Romulus: In 2005 I won an award from the Whitley Fund for Nature to start my NGO the Agumbe Rainforest Research Station, and have been involved with this wonderful group, now referred to as a "family" ever since then. I heard about WildHub when it started up and immediately knew I wanted to keep up to date with the latest conservation initiatives and get to know the people who are the dynamic change-makers in this exciting field.
2.2. For someone that wants to be a leader in conservation, what are the top 3 lessons you can share with us?
- Follow your passions, even if, like me, you at first doubt that people will ever change their minds about creatures with bad press like snakes and crocodiles.
- Get your conservation messages across to rural people, especially the children, enlist them to teach their elders.
- Be humble!
2.3. Is there something that would make WildHub even better for you or people you know?
Romulus: WildHub still needs much wider exposure, including in vernacular languages, to get the often marginalized, frontline conservationists on board. The remote corners of the world are where we still have some of our best biodiversity. The people who live there need to know there is a caring group of people out here.
I would love to hear more about how you came to be an expert in species management.
Romulus: To me the word "management" has always been as important as "conservation". I worked as a consultant in Papua New Guinea, West Papua (Indonesia), Mozambique, Ethiopia and Bangladesh to help establish and operate projects for the sustainable use of the wild crocodile resource for the benefit of local people. Similarly, when the wasteful snakeskin industry was banned, I helped set up a self-help project for the Irula snake-hunting tribals here in South India to extract and sell snake venom for the production of life-saving antivenom, without killing the snakes. I still strongly believe in sustainable use of wildlife, though it is a very controversial and much debated subject.
3.1. How does your work impact other people in conservation?
Romulus: Probably the biggest impact my work has had is to encourage young people to join our organizations, learn about the problems and possible solutions to the crises facing wild places and wild species and get out there and do something about it. I don't know how many of these interns or students of mine have "graduated" from our NGOs and gone on to do wonderful work in conservation, but it's surely in the dozens.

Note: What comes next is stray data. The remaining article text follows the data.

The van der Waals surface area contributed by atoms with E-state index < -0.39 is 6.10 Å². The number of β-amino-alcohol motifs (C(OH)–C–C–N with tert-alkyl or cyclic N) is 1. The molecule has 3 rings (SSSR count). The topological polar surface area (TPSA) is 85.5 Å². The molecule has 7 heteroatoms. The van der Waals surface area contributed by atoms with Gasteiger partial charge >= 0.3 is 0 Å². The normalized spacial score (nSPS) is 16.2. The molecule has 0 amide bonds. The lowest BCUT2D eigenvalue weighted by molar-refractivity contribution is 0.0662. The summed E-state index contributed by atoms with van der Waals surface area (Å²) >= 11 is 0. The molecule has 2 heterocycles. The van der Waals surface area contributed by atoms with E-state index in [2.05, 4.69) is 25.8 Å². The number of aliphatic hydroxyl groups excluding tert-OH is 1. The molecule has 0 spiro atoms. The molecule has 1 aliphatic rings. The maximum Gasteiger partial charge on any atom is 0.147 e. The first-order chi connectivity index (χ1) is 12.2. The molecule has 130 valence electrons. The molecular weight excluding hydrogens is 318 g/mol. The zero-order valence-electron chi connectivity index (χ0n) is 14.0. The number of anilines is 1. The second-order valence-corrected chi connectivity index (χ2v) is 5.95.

3.2. What's the biggest challenge in your area of conservation?
Romulus: The biggest challenge in India is government apathy to the really big conservation problems. They say they are cleaning India's rivers, but the reality is that we have some of the most polluted "sacred" rivers in the world which are rapidly drying up thanks to dams, diversions and feeble-minded "inter-linking" mega-projects. They say the tree cover is increasing yet it's mostly biodiverse-useless monoculture. And the list goes on.
As we wrap up our conversation today,
3.3. Is there anything else you would like to share with our WildHub members?
Romulus: I would like to express my thanks and appreciation for the energy and enlightenment that emanates from the WildHub team and the exciting growing membership from all corners of the Planet. I can't imagine doing anything else than what we all are doing and despite all the pitfalls we all have to admit we are having a wonderful time doing what we do!
Thanks Romulus for sharing your insights and wisdom with our WildHub members and many others around the world, I particularly like your perspective or insights on the life of a herpetologist during snake conservation and environmental sustainability.